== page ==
Synopsis – Set in the near future, private detective David Carmichael is hired by Marlon Veidt, an eccentric businessman, to track down his missing daughter. David teams up with Jane, a highly advanced A.I. to solve the mystery.
My Take – Since its release in 1982, filmmaker Ridley Scott’s Blade Runner has been the source of influence for so many productions that it is virtually impossible to keep track of. With its dystopian setting an example of how dreaded, dark and rainy the future world may look like, the masterpiece, which is often considered as the perfect blend of science fiction and film noir, has undeniably influenced science fiction story telling in general especially the ones based on human and machine interactions, as well as discussions regarding the importance and threat of A.I. in general.
The latest in this long line of homages/rip-offs is this debut feature from Andrew Baird, a veteran music video director and production designer, who is directing a screenplay by Brian Edward Hill. Budgeted at just $5 million, this indie science fiction noir seemed to have set reasonable goals for itself with the help of a curiosity inducing story, backed by some fantastical production design, to keep one engaged for its relatively short running time, and meeting them in a workmanlike fashion.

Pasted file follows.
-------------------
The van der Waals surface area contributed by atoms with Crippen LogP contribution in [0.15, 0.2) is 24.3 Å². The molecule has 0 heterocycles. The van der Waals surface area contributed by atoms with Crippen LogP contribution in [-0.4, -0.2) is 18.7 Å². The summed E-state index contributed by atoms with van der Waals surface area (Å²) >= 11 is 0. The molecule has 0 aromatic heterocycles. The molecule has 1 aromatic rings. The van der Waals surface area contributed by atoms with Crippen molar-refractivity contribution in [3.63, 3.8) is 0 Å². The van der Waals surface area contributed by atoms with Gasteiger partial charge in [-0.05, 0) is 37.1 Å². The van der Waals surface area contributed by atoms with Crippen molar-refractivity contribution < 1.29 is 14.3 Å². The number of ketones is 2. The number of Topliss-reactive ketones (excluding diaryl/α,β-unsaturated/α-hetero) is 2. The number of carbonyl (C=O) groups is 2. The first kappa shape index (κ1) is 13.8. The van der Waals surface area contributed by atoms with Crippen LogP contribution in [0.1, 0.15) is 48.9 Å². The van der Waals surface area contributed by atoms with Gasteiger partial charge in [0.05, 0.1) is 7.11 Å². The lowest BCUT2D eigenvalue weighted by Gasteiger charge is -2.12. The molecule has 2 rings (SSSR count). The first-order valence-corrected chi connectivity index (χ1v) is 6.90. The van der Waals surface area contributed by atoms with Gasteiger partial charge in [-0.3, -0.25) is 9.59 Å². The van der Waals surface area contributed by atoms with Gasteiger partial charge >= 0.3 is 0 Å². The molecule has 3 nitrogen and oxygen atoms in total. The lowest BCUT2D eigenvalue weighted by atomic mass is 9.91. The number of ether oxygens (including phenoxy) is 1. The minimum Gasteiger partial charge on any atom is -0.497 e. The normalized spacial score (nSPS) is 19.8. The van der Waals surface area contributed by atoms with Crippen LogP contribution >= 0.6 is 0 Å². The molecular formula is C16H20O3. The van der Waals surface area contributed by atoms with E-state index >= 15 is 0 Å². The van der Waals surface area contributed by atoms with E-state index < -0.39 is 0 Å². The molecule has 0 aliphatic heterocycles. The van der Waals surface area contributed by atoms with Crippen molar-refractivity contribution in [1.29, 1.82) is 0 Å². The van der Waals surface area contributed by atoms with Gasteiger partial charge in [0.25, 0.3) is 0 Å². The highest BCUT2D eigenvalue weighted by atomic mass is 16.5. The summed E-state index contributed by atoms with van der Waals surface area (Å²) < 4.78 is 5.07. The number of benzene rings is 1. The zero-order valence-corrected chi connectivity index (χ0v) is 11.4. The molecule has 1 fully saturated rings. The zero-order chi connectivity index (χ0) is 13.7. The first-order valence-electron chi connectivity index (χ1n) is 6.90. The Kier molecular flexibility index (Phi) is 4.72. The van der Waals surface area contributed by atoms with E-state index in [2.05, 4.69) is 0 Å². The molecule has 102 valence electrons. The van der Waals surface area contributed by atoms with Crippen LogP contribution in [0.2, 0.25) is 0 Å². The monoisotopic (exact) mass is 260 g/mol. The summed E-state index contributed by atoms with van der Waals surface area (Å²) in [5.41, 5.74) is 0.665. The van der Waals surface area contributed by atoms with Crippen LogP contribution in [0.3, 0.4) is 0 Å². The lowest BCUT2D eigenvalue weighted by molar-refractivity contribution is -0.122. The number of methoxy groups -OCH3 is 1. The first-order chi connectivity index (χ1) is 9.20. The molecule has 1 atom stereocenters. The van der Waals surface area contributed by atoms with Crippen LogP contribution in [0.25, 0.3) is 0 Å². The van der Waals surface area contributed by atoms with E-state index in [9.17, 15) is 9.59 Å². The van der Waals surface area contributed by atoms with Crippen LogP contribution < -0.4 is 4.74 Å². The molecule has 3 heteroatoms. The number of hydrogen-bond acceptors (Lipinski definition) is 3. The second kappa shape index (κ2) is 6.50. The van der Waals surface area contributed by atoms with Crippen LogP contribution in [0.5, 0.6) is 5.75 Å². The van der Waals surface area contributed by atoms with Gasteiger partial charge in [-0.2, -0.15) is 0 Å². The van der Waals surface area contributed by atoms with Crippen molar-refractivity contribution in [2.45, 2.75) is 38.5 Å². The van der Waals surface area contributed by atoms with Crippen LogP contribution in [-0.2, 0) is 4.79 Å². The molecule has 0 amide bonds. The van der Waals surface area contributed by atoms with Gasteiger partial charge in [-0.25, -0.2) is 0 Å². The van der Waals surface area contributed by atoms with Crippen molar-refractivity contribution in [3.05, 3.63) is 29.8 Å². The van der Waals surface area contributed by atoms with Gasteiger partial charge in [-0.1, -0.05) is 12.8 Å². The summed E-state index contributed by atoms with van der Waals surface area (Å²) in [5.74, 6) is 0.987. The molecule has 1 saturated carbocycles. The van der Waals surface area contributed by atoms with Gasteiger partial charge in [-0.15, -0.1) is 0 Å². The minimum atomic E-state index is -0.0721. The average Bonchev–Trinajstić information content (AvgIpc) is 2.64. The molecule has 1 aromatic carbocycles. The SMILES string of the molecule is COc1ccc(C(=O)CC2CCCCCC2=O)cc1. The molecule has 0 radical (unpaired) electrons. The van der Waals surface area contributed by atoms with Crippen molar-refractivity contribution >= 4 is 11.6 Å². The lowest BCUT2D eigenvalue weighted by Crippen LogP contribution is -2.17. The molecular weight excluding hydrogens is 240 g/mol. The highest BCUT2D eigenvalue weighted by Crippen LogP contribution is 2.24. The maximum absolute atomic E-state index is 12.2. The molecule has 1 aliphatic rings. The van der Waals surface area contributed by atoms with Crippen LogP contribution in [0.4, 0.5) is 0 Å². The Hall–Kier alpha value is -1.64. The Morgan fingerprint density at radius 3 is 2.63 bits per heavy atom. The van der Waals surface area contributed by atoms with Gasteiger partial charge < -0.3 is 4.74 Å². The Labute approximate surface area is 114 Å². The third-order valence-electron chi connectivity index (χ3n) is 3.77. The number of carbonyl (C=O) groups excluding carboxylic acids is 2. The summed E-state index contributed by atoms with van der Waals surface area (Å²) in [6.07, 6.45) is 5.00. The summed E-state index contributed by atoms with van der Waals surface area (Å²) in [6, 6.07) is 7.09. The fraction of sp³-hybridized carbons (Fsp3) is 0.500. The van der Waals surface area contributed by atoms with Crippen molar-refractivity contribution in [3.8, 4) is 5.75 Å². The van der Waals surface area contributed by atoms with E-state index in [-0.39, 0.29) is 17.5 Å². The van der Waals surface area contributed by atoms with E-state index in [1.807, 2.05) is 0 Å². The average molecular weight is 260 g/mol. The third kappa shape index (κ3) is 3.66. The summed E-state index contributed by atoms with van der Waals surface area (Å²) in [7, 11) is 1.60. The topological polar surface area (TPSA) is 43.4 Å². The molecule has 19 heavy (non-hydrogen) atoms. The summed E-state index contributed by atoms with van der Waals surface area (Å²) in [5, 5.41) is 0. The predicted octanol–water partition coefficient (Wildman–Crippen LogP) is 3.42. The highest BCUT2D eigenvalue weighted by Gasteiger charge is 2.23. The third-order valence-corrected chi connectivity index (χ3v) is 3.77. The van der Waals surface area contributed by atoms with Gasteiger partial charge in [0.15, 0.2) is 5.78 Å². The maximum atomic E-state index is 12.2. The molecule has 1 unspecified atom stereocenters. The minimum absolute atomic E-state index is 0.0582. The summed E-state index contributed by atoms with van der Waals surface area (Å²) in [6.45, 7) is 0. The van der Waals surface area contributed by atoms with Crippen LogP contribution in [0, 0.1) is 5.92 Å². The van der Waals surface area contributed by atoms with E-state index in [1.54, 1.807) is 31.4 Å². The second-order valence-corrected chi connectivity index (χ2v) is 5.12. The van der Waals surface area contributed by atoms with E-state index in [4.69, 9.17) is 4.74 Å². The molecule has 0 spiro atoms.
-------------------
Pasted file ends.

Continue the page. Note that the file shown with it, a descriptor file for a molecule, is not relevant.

But the ways it lifts from both the Blade Runner films, borrowing elements from its characters, costumes and themes, it denies the film identifiable or entertaining qualities of its own to the point that inspiration becomes mindless duplication, with the characters especially appearing as mere shadows of the acclaimed original and its 2017 sequel.
It also doesn’t help that the film is backed by an underwritten script which barely keeps afloat with its oft-repeated clichés in the first act, and then spirals a great deal towards a fairly predictable conclusion, with none of the films big reveals actually qualifying as revelatory.
It is unfortunate that despite its great potential director Baird’s film fails to add anything new to the sub-genre and just collapses under pressure.
Set in the near future, the story follows David Carmichael (Guy Pearce), a washed-up detective turned private investigator, who is employed by Marlon Veidt (Travis Fimmel), an eccentric billionaire, to find his runaway daughter Melissa (Holly Demaine), who is hiding somewhere in Zone 414, an experimental urban district populated by Veidt’s race of lifelike androids and the super-rich customers who pay for the pleasure of their company, and bring her back.
Once he enters David has to first seek out Melissa’s friend, Jane (Matilda Lutz), Veidt’s most advanced synthetic, to help him navigate the Zone’s seedy underbelly. Together, David and Jane follow Melissa’s trail to deeper and darker places in the Zone haunted by creepy rich weirdos. Complicating matters is David’s feelings toward Jane, forcing him to reconsider his initial dismissal of synthetics as not human enough to deserve his empathy or help.